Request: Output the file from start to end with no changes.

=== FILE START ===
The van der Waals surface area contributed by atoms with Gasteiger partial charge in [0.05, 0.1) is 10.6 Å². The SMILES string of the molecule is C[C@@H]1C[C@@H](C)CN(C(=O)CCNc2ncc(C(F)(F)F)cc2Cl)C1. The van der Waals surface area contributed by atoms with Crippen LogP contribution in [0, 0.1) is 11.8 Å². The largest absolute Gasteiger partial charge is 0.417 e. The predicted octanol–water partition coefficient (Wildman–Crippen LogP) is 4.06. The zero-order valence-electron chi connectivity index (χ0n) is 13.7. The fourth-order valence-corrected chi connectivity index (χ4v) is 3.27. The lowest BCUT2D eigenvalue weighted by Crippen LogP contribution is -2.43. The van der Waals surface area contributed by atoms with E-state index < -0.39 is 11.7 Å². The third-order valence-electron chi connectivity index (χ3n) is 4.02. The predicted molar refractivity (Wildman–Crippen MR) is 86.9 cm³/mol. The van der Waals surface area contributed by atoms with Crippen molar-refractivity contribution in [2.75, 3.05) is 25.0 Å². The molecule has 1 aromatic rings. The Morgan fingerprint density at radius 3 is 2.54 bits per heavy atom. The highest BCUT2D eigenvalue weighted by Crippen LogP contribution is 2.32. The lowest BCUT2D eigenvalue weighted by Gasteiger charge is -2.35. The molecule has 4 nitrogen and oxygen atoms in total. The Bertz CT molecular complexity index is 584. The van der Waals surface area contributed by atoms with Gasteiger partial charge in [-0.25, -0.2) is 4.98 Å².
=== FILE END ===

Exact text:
The van der Waals surface area contributed by atoms with Gasteiger partial charge in [0.05, 0.1) is 10.6 Å². The SMILES string of the molecule is C[C@@H]1C[C@@H](C)CN(C(=O)CCNc2ncc(C(F)(F)F)cc2Cl)C1. The van der Waals surface area contributed by atoms with Crippen LogP contribution in [0, 0.1) is 11.8 Å². The largest absolute Gasteiger partial charge is 0.417 e. The predicted octanol–water partition coefficient (Wildman–Crippen LogP) is 4.06. The zero-order valence-electron chi connectivity index (χ0n) is 13.7. The fourth-order valence-corrected chi connectivity index (χ4v) is 3.27. The lowest BCUT2D eigenvalue weighted by Crippen LogP contribution is -2.43. The van der Waals surface area contributed by atoms with E-state index < -0.39 is 11.7 Å². The third-order valence-electron chi connectivity index (χ3n) is 4.02. The predicted molar refractivity (Wildman–Crippen MR) is 86.9 cm³/mol. The van der Waals surface area contributed by atoms with Crippen molar-refractivity contribution in [2.75, 3.05) is 25.0 Å². The molecule has 1 aromatic rings. The Morgan fingerprint density at radius 3 is 2.54 bits per heavy atom. The highest BCUT2D eigenvalue weighted by Crippen LogP contribution is 2.32. The lowest BCUT2D eigenvalue weighted by Gasteiger charge is -2.35. The molecule has 4 nitrogen and oxygen atoms in total. The Bertz CT molecular complexity index is 584. The van der Waals surface area contributed by atoms with Gasteiger partial charge in [-0.25, -0.2) is 4.98 Å².